Here is the excerpt from the governor’s order that states you can’t ask customers for medical proof of an exemption to masks:
“Businesses may not require customers to provide proof of a medical condition mental health condition, or disability, or require customers to explain the nature of their conditions or disability.”
The governor is makes you think that you should enforce masks and social distancing, but in his executive order, he reveals that he is actually opening you up to lawsuits:
“Nothing in this Executive Order authorizes businesses or their workers to violate other laws, including anti-discrimination laws.” and “Individual rights. Nothing in this Executive Order is intended to encourage or allow law enforcement to transgress individual constitutional rights.”
No need to worry about losing your license!
You can keep your business open legally, without masks or distancing or plexiglass….but you must know what documents you MUST have on hand for OSHA and code enforcers, and how to protect your license from threat of revocation. https://www.thehealthyamerican.org/business-help. This online course costs $39, but you can also obtain personalized help from the founder of the website. She has personally helped businesses stay open all over the country. Even if you are not interested in taking a potential legal battle to the court at this time, consider that regardless, it may be critical for you to learn this information – who knows what other restrictions government may attempt to unleash on your business in the future? Knowledge is power.
Network with other businesses that believe in freedom
Here are some of the laws that allow you to allow customers to shop without masks or distancing:
An attorney was asked to explain when someone can claim a medical exemption and whether a business can ask for proof of the medical exemption. You can read a copy of the attorney’s response. In short, upon asserting a medical exemption to wearing a mask, a business cannot ask for proof of the medical exemption.
File a claim with HHS
What to say to cops on your property
Inform the government official that you will sue them personally; their government status does not protect them if they fine, close your business, or arrest you. Under Title 18, U.S.C. Section 242, Deprivation of Rights Under Color of Law, it is a crime for a person acting under color of any law to willfully deprive a person of a right or privilege protected by the Constitution of the United States.
There is no evidence that an individual not wearing a mask is a direct threat to the health and safety of your business. According to Title III of the U.S. Civil Rights Act, § 36.208,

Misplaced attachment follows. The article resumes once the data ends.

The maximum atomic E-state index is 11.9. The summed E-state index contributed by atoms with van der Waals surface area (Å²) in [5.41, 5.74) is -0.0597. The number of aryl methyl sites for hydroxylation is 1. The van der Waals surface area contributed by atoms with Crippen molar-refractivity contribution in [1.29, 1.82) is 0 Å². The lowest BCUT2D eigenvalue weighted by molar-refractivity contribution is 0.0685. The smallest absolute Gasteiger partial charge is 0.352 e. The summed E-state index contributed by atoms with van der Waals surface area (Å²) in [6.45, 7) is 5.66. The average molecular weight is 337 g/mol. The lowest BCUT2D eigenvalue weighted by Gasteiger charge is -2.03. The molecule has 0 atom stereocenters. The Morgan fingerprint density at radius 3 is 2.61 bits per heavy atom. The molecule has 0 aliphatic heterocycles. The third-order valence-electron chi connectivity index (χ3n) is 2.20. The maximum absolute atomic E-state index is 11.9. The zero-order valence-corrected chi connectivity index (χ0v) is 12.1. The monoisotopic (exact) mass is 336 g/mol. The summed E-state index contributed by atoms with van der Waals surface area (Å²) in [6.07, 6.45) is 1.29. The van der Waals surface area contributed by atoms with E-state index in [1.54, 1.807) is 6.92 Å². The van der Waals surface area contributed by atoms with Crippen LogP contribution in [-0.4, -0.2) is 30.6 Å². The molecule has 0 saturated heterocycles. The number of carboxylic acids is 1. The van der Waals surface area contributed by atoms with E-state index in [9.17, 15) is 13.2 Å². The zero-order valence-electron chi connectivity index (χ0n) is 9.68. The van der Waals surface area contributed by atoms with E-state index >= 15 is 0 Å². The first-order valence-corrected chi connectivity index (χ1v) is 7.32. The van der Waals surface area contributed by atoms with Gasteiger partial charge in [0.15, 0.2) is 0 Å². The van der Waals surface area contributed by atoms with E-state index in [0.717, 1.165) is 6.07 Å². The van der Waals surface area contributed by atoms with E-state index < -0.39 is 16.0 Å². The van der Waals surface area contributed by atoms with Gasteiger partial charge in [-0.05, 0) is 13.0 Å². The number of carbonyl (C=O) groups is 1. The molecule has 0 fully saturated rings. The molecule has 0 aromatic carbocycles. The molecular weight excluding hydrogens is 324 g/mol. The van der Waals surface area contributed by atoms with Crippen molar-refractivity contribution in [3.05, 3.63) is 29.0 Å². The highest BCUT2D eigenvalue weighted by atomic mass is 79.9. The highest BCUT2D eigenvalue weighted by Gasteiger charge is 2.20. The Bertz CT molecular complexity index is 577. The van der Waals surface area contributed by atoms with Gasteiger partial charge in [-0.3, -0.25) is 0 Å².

“In determining whether an individual poses a direct threat to the health and safety of others, a public accommodation must make an individualized assessment, based on reasonable judgement that relies on current medical knowledge or the best available objective evidence.”
Absent a court-order of quarantine or isolation, there is no medical evidence that an individual is a threat to the healthy and safety of your business.
Therefore, a customer has right to equal access to the goods, services, privileges and facilities of this establishment is guaranteed by law. State and federal laws make it a crime to deny the Rights of an individual. You can be arrested for this crime and held personally liable for criminal and civil damages, including fines and jail time. That means you can be personally charged and arrested for this crime, regardless of what your manager, or government officer says. Your private business has a LEGAL CLASSIFICATION as a “public accommodation” according to federal law, Title III Reg 28 CFR §36.104
You are not licensed to dispense medical advice, and your requirement of a customer to undertake the medical interventions of restricting their oxygen is a violation of state laws. A customer has the right to refuse any medical treatment (surgical masks are actually labeled as a medical device by the FDA!), while still maintaining their right to other services, privileges, goods, and facilities as protected by federal law 28 CFR §36.202. Just as you could not require a customer to punch a grandmother in the face, or snort cocaine as a condition to entry, you cannot require a customer to restrict their oxygen as a condition of entry. That is attempted murder.